Two weeks ago — the week of February 24 – two insurance carriers reached out to the RiskGenius team with the same question:
“Can you help us evaluate insurance policies for liability related to the Coronavirus?”
In my nine years of doing insurance software, we had never seen anything like this: two carriers ready to buy software in one week. If you have ever sold large enterprise software, you know that two-week contracts don’t happen, and two of them never, ever happen.
I’m not exaggerating when I say I got very worried during that week. We bought extra food and water. I started canceling trips. I wish I had cornered the market in hand sanitizer. I have never reacted this way to any other emerging risk.
Then we got to work at RiskGenius.
This first article is going to highlight why I think the coronavirus risk is going to be much worse than everyone realizes. In the next post, I will then highlight coverage issues that should be considered when evaluating coronavirus liability. Then we will start doing deep dives into insurance language that will be particularly relevant to insurance liability. All of this information is going to be included in a white paper. My hope is you can use this information to comprehensively review coronavirus liability in your insurance policies. Or you can just call RiskGenius and have it done accurately and quickly, like one of our customers who completed this analysis in one hour.
Thank you to my co-author, Cheri Trites Versluis, the Director of RiskGenius Policy Analysis, for helping me with this article. Who could have guessed that our coffees many years ago would lead to this moment in time?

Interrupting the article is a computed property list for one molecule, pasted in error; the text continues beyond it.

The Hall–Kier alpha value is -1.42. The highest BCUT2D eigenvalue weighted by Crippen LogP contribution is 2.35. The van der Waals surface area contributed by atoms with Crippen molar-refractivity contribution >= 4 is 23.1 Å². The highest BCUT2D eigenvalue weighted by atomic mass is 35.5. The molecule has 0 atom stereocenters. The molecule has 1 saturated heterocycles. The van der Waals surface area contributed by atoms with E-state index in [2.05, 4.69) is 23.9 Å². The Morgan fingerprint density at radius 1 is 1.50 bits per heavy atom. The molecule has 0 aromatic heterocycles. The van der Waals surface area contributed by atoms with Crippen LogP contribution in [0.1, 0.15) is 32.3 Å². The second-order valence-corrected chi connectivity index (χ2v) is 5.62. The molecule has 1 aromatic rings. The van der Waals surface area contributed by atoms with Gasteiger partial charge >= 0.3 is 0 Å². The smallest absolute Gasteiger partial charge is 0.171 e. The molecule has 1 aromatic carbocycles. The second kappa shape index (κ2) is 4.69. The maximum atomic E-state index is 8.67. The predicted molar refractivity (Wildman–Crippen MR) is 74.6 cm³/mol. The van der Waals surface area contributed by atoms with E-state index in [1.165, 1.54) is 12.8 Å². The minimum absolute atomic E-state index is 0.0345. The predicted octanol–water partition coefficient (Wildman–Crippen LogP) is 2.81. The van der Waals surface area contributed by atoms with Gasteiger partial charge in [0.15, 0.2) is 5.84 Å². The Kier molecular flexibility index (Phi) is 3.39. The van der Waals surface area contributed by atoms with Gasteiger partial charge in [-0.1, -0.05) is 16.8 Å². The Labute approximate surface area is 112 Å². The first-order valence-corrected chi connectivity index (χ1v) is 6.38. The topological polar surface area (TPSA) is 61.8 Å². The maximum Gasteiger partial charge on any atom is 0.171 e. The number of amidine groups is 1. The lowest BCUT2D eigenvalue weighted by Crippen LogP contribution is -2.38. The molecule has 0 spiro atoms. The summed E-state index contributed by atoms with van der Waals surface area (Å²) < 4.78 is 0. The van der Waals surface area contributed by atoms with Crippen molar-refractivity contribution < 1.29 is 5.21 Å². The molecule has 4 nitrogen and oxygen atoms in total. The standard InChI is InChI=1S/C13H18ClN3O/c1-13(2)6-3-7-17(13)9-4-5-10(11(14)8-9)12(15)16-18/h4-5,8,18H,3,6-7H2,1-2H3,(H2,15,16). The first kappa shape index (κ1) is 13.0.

Background on COVID-19
The Coronavirus, or COVID-19, is a respiratory illness, which is rapidly spreading and has a 1-3.4% mortality rate. If you want to read more about the coronavirus from a medical standpoint, I would recommend you read the Centers for Disease Control and Prevention website or the New York Times’ excellent coverage.
I am writing this on March 10, 2020 and we are just now seeing the impacts of this virus in the United States. My personal opinion is this will get much worse in March and April and that current numbers are vastly underrepresenting the growing problem in the United States. Here’s why:
Even with relatively low infection numbers being reported in the United States, the economic impacts are widespread. Consider the following that has happened already:
- The major airlines are facing losses that may equal or exceed 9/11.
- South by Southwest, a major conference in Austin, was canceled along with many others.
- Movement within the entire country of Italy was shut down as of March 19, 2020.
The coronavirus is significantly impacting businesses due to disruption in supply chains, mandatory closings, decontamination efforts, event cancellations, and overall decreased business. In early February, I was buying an iPhone for my wife. I casually asked an Apple employee if he was seeing a shortage of iPhones due to disruptions in the supply chain from China. He responded that they were stocked with phones but they were already running out of Apple accessories.
The point of this doom and gloom? I think the economic impact of the coronavirus is going to be much worse than the public anticipates.
With that said, as an insurance technology company, the RiskGenius team has been focused on potential liability in commercial insurance policies. Can airlines claim coverage for canceled flights or tickets? Can conferences claim coverage for canceled events (South by Southwest did not have insurance)? And what happens to the small businesses of an entire country that are rendered immobile?
In future posts, I am going to focus on how insurance may or may not cover events or actions triggered by the Coronavirus outbreak. It’s a weird moment in history, and I think RiskGenius’ technology is going to play an important part in understanding the insurance implications. I guess this is why I started this company — but it is weird none the less.